FIGS. 11A-B and 12A-B depict embodiments of an IOL having orientation tabs. While any IOL disclosed herein can have orientation tabs, FIGS. 11A-B and 12A-B are examples of the IOL in FIG. 1 with orientation tabs. Preferably, as shown in FIG. 11B, the IOL has a plurality of orientation tabs. For example, as shown in FIG. 11B, each opening between the lens and the haptic ring may have an orientation tab positioned therein. However, as shown in FIG. 12B, there may be only one orientation tab. Preferably, when positioned in the eye, the orientation tabs will indicate a proper anterior and posterior position. For example, as shown in the figures, when properly implanted, the orientation tabs will be toward the clockwise end of the opening. The orientation tabs may project into the opening or extend from the opening into the IOL, or combinations thereof.

FIGS. 13A-B depict embodiments of an IOL having fenestrations. While any IOL disclosed herein can have fenestrations, FIGS. 13A-B are examples of the IOL in FIG. 1 with orientation tabs. Preferably, as shown in FIG. 11A, the IOL has a plurality of fenestrations. For example, as shown in FIG. 11A, each opening between the lens and the haptic ring may have a pair of fenestrations positioned to extend into the haptic ring. Each opening may have more or fewer fenestrations. Preferably, the fenestrations reduce the amount of material used in the IOL and thereby reduce the weight of the IOL. Preferably, the fenestrations extend out to the fornix of the IOL.

Other embodiments and uses of the invention will be apparent to those skilled in the art from consideration of the specification and practice of the invention disclosed herein. All references cited herein, including all publications, U.S. and foreign patents and patent applications, are specifically and entirely incorporated by reference. The term comprising, where ever used, is intended to include the terms consisting and consisting essentially of. Furthermore, the terms comprising, including, and containing are not intended to be limiting. It is intended that the specification and examples be considered exemplary only with the true scope and spirit of the invention indicated by the following claims.

Claims (18)

The invention claimed is:
1. An intraocular lens, comprising:
an optic;
a plurality of haptic arms extending from the optic;
an annular ring coupled to the plurality of arms, wherein the annular ring is comprised of an anterior retention ring and a posterior retention ring, wherein the plurality of haptic arms define openings between the annular ring and the optic; and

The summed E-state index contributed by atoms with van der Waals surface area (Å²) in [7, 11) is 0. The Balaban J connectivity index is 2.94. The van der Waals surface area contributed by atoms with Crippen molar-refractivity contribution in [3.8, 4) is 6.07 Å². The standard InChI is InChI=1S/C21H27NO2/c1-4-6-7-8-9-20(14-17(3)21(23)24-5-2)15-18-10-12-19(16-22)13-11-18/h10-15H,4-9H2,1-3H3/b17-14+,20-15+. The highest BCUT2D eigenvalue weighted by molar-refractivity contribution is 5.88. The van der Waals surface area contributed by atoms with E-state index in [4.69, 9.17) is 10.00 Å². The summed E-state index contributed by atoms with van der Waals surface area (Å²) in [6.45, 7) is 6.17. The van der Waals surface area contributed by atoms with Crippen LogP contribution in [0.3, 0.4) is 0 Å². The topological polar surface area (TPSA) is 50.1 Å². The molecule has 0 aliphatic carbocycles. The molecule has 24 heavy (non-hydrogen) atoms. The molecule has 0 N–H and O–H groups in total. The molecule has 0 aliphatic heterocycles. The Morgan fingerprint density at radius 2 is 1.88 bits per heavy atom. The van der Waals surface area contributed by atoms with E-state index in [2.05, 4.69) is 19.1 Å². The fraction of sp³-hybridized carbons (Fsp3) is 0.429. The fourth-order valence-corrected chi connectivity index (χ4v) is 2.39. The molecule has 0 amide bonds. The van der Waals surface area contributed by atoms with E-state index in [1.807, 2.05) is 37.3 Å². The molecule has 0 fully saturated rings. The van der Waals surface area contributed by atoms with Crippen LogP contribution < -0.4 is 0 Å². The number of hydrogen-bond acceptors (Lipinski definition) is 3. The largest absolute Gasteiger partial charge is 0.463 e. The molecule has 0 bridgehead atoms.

one pair of orientation tabs positioned off center within one of the openings, a first orientation tab of the pair of orientation tabs extending radially away from the optic and into the annular ring, and a second orientation tab of the pair of orientation tabs extending away from the optic along the same radius as the first orientation tab and into a surface of the one opening, the pair of orientation tabs indicating an alignment of the intraocular lens when placed in an eye.
2. The intraocular lens of claim 1, wherein the anterior retention ring and the posterior retention ring are separated by a plurality of haptic pillars.
3. The intraocular lens of claim 2, wherein each haptic pillar is coupled to one of the plurality of haptic arms.
4. The intraocular lens of claim 2, further comprising gaps between the haptic pillars.
5. The intraocular lens of claim 1, which is comprised of a hydrophilic acrylic, hydrophobic acrylic, silicone, or combinations thereof.
6. The intraocular lens of claim 1, which is comprised of a material for insertion into the eye.
7. The intraocular lens of claim 1, further comprising a haptic ribbon coupling the optic to the haptic arms.
8. The intraocular lens of claim 7, wherein the haptic ribbon has one or more rounded corners.
9. The intraocular lens of claim 1, wherein each haptic arm extends from a circumference of the optic to an inner surface of the annular ring.
10. The intraocular lens of claim 1, wherein the optic and the annular ring are coaxial.
11. The intraocular lens of claim 1, wherein the openings have a smaller radial width than circumferential length.
12. The intraocular lens of claim 1, wherein the anterior retention ring and the posterior retention ring are connected at an apex of a “U” shaped recess in an outer circumferential surface of the annular ring.
13. The intraocular lens of claim 12, wherein the posterior haptic ring is coupled posteriorly to the anterior retention ring.
14. The intraocular lens of claim 1, wherein the annular ring has a kidney shaped cross section.
15. The intraocular lens of claim 1, which is adapted to be compressed by an instrument to allow insertion into the eye.
16. The intraocular lens of claim 1, wherein the annular ring, when inserted into the eye, is adapted to move in response to movement of a ciliary process.
17. The intraocular lens of claim 16, wherein movement of the annular ring provides focal accommodation.
18. The intraocular lens of claim 1, wherein the pair of orientation tabs is positioned between two of the plurality of haptic arms.